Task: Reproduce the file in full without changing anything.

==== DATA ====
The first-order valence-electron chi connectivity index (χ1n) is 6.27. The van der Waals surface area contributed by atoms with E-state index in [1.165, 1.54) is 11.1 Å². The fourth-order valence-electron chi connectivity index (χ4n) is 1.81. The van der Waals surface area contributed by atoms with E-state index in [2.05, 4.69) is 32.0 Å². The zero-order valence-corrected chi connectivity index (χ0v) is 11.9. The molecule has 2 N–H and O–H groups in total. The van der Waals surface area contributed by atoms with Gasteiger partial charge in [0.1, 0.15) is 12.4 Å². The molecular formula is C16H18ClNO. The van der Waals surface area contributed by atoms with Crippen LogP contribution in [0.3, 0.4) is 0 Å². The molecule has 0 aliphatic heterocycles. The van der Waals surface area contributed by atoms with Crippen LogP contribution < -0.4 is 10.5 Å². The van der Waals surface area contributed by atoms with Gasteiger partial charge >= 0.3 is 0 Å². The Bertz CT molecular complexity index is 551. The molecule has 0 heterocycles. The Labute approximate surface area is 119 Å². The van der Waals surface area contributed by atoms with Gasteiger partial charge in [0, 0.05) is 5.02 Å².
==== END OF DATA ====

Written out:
The first-order valence-electron chi connectivity index (χ1n) is 6.27. The van der Waals surface area contributed by atoms with E-state index in [1.165, 1.54) is 11.1 Å². The fourth-order valence-electron chi connectivity index (χ4n) is 1.81. The van der Waals surface area contributed by atoms with E-state index in [2.05, 4.69) is 32.0 Å². The zero-order valence-corrected chi connectivity index (χ0v) is 11.9. The molecule has 2 N–H and O–H groups in total. The van der Waals surface area contributed by atoms with Gasteiger partial charge in [0.1, 0.15) is 12.4 Å². The molecular formula is C16H18ClNO. The van der Waals surface area contributed by atoms with Crippen LogP contribution in [0.3, 0.4) is 0 Å². The molecule has 0 aliphatic heterocycles. The van der Waals surface area contributed by atoms with Crippen LogP contribution < -0.4 is 10.5 Å². The van der Waals surface area contributed by atoms with Gasteiger partial charge >= 0.3 is 0 Å². The Bertz CT molecular complexity index is 551. The molecule has 0 heterocycles. The Labute approximate surface area is 119 Å². The van der Waals surface area contributed by atoms with Gasteiger partial charge in [0, 0.05) is 5.02 Å².